Live sport on terrestrial TV in the UK is becoming something of a relic to a bygone age, but the purse-holders at the BBC have announced that they have secured the rights to a brand new sport to televisual viewers.
Formula E has been around since 2014, but it hasn’t really capture the attention of a mainstream audience – until now, perhaps, with the Beeb revealing that they will showcase the 2021 season on new platforms.
The broadcaster had previously hidden their Formula E content behind the red button, but this year they plan to roll out more extensive coverage on the iPlayer and via the BBC Sport website.
If you enjoy motor racing but find Formula One a tad too predictable and long-winded, you might just find that Formula E is right up your street.
What is Formula E?
As the name hints, Formula E is a motorsport championship in which the cars are powered solely by electricity. They look like F1 cars, behave like F1 cars but are electrically driven, so there are no pit stops (and less damage to the environment, too).
What is really interesting about Formula E is that all of the teams use the same car, so there is no real competitive advantage to be had in research and development – as we have seen in Mercedes’ dominance of F1.
At the time of writing, there have been six editions of the Formula E championship, with five of those won by different drivers and four from different teams – that shows how unpredictable each races in this unique sport are.
Formula E World Champions
|2019/20||Antonio Felix Da Costa||DS Techeetah (China)|
|2018/19||Jean-Eric Vergne||DS Techeetah (China)|
|2017/18||Jean-Eric Vergne||Techeetah (China)|
|2016/17||Lucas Di Grassi||Audi ABT Schaeffler (Germany)|
|2015/16||Sebastien Buemi||Renault E.DAMS (France)|
|2014/15||Nelson Piquet Junior||NEXTEV TCR (China)|
History of Formula E
The sport was originally devised by Jean Todt, a former rally driver and team principal at Ferrari who went on to become president of the FIA.
His vision for a faster, more dynamic version of F1 was realised when Alejandro Agag, a Spanish businessman and politician who counts King Juan Carlos I, Silvio Berlusconi and Tony Blair amongst his eclectic band of friends, came on board.
An investor in Formula One previously, Agag bought business acumen and financial muscle to the Formula E concept, and three years after the initial idea was conceived the sport’s first World Championship was held in 2014.
After a few seasons of discovery, and how the sport could be improved, Formula E was granted full FIA status in time for the 2020/21 campaign, which was sadly halted by the sporting disruption of 2020. But it was the first time that a single-seater motorsport championship had been handed FIA status.
The Format of Formula E
For the 2021 season, 12 teams made up of two drivers each will once again battle it out for the Formula E World Championship title.
There are practice sessions and qualifying akin to that of Formula One, with the fastest cars earning prominence at the front of the grid on race day. The races themselves take around 45 minutes to complete as the cars hurtle around street circuits in some of the world’s most prominent cities.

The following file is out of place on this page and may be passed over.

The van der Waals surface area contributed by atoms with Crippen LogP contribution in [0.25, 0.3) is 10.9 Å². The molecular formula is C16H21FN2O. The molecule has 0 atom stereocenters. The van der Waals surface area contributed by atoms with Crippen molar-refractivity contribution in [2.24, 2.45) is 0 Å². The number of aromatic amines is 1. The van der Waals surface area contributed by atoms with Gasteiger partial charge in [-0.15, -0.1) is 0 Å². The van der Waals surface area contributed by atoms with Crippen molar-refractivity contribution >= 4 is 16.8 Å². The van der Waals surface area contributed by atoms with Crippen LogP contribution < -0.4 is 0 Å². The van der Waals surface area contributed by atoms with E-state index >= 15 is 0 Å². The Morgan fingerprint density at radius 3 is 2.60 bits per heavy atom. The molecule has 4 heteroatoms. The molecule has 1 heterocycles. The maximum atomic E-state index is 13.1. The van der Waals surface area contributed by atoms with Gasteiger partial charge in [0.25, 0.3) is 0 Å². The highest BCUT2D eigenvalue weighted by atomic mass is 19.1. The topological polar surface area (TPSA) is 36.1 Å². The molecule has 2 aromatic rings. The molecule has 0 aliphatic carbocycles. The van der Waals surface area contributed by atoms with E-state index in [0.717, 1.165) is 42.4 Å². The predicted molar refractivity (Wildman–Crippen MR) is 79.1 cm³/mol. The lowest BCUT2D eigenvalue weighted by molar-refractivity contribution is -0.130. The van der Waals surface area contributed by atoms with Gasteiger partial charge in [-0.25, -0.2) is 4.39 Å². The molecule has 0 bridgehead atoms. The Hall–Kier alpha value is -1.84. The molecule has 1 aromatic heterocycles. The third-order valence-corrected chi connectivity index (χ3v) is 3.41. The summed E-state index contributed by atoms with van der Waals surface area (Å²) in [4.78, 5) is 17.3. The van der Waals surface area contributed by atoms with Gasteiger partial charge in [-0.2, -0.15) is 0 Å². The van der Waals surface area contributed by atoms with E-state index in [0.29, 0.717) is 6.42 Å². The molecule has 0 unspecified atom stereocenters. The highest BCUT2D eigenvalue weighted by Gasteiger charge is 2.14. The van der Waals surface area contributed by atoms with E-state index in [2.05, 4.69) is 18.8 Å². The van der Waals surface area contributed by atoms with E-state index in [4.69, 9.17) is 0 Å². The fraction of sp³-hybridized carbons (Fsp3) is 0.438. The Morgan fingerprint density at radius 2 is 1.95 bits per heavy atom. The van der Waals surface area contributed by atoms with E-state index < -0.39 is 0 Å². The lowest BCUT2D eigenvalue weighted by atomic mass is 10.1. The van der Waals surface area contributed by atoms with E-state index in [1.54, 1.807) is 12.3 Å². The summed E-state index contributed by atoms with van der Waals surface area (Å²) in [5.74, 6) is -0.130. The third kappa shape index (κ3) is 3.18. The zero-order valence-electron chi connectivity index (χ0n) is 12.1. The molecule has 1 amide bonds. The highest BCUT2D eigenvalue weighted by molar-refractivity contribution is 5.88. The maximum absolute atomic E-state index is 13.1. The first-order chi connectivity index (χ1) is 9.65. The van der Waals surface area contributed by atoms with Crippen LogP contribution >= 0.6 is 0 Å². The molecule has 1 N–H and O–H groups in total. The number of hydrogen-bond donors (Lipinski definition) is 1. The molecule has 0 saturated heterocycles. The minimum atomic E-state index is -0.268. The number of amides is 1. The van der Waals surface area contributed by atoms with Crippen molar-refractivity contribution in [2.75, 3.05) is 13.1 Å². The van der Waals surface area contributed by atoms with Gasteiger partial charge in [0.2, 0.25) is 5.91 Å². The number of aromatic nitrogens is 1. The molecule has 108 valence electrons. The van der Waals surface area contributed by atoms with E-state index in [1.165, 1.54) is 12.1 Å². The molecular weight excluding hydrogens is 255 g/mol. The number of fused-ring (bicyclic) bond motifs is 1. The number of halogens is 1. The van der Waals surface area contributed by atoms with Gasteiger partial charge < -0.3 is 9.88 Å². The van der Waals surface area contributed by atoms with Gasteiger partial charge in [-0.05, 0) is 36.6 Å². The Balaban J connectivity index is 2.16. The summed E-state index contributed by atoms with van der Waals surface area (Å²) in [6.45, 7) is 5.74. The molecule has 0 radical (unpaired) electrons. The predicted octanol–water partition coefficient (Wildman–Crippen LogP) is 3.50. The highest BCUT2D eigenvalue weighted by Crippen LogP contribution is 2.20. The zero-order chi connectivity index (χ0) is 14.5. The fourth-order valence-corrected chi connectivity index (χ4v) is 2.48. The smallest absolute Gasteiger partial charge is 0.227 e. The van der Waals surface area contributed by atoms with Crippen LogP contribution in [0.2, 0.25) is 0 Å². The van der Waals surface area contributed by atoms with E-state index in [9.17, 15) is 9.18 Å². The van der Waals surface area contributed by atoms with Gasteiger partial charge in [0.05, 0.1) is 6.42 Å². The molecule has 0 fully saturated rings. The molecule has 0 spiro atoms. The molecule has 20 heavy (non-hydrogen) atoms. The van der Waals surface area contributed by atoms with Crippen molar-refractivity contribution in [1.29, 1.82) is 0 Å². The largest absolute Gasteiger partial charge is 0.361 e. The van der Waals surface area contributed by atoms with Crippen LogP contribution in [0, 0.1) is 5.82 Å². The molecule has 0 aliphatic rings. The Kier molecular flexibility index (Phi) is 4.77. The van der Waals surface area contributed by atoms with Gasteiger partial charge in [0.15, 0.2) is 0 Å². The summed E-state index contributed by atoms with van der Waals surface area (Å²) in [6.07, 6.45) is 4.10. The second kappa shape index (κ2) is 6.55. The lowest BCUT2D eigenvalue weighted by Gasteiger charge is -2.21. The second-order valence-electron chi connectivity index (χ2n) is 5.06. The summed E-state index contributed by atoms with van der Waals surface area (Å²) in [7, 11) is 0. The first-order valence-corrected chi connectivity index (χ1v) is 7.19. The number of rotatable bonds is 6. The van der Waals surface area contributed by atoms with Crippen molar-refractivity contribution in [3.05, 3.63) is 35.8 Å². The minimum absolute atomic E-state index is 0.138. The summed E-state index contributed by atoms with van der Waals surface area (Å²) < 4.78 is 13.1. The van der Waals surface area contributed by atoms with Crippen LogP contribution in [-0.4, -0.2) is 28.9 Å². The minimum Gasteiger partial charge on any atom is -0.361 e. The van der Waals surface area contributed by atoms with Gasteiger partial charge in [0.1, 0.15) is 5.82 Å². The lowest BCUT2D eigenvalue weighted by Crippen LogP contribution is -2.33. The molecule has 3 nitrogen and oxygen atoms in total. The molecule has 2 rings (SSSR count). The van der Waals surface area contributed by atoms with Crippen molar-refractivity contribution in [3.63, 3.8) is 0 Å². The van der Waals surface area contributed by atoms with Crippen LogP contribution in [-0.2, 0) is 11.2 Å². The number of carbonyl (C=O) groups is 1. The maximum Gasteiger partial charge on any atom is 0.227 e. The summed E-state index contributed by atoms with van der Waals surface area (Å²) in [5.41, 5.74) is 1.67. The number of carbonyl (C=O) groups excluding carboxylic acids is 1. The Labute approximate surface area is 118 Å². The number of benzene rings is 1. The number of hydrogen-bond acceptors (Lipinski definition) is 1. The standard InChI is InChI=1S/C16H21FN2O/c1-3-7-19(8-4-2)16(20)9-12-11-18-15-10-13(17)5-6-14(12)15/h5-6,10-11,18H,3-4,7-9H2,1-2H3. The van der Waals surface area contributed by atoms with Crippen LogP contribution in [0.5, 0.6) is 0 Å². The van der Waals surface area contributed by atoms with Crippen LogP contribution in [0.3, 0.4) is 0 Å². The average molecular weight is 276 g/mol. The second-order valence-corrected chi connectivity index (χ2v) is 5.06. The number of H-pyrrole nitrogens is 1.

Points are awarded based upon the standard FIA regulations, with the winner clinching 25 points, the runner-up 18 and so on down an ascending scale, with tenth place bagging one point. The driver who secures pole position in qualifying earns a bonus of three points.
Where Do Formula E Races Take Place?
While Formula One races are held at purpose-built venues around the world, there is more scope for Formula E given the nature of the cars and so street circuits can be constructed with ease.
Last season, plans were to host races on the city streets of Paris, Rome, Seoul, New York and even London, with a track devised in the Royal Victorian Docks area of the city. Sadly, the London ePrix – and many others – were cancelled.
A tentative race schedule for 2021 has been revealed, with a double-header in Diriyah in Saudi Arabia getting the season underway on the last weekend of February, before the action moves on to Rome, Valencia, Monaco, Marrakesh and Santiago in Chile.
Provisional 2021 Formula E Schedule
|1||26th February 2021||Diriyah, Saudi Arabia|
|2||27th February 2021||Diriyah, Saudi Arabia|
|3||April 10th 2021||Rome, Italy|
|4||24th April 2021||Valencia, Spain|
|5||8th May 2021||Monaco|
|6||22nd May 2021||Marrakesh, Morocco|
|7||5th June 2021||Santiago, Chile|
|8||6th June 2021||Santiago, Chile|
Schedule courtesy of fiaformulae.com
Which Teams Compete in Formula E?
The Chinese team DS Techeetah have begun to assert their dominance on Formula E, winning each of the last three World Championships – winning drivers Jean-Eric Vergne and Antonio Felix da Costa have been retained for the new season.
They will be chased by the likes of Nissan, led by British driver Oliver Rowland, Mercedes and UK outfit Envision Virgin Racing. Former F1 driver Stoffel Vandoorne will drive for Mercedes.
All of the teams will use the Gen2 car built by Spark Racing Technology, and it’s that continuity that ensures that Formula E is one of the most unpredictable motorsports out there today.
2021 Formula E Teams
|Team||Based||Driver 1||Driver 2|
|Audi ABT Schaeffler||Germany||Lucas Di Grassi||Rene Rast|
|BMW Andretti Motor sport||USA||Jake Dennis||Maximilian Guenther|
|Dragon / Penske Autosport||USA||Nico Muller||Sergio Sette Camara|
|DS Techeetah||China||Antonio Felix Da Costa||Jean-Eric Vergne|
|Envision Virgin Racing||UK||Robin Frijns||Nick Cassidy|
|Jaguar Racing||UK||Sam Bird||Mitch Evans|
|Mahindra Racing||India||Alexander Sims||Alex Lynn|
|Mercedes-Benz EQ||Germany||Stoffel Vandoorne||Nyck De Vries|
|NIO 333||China||Oliver Turvey||Tom Blomqvist|
|Nissan E.DAMS||France||Oliver Rowland||Sebastien Buemi|
|ROKiT Venturi Racing||Monaco||Edoardo Mortara||Norman Nato|
|Tag Heuer Porsche||Germany||Andre Lotterer||Pascal Wehrlein|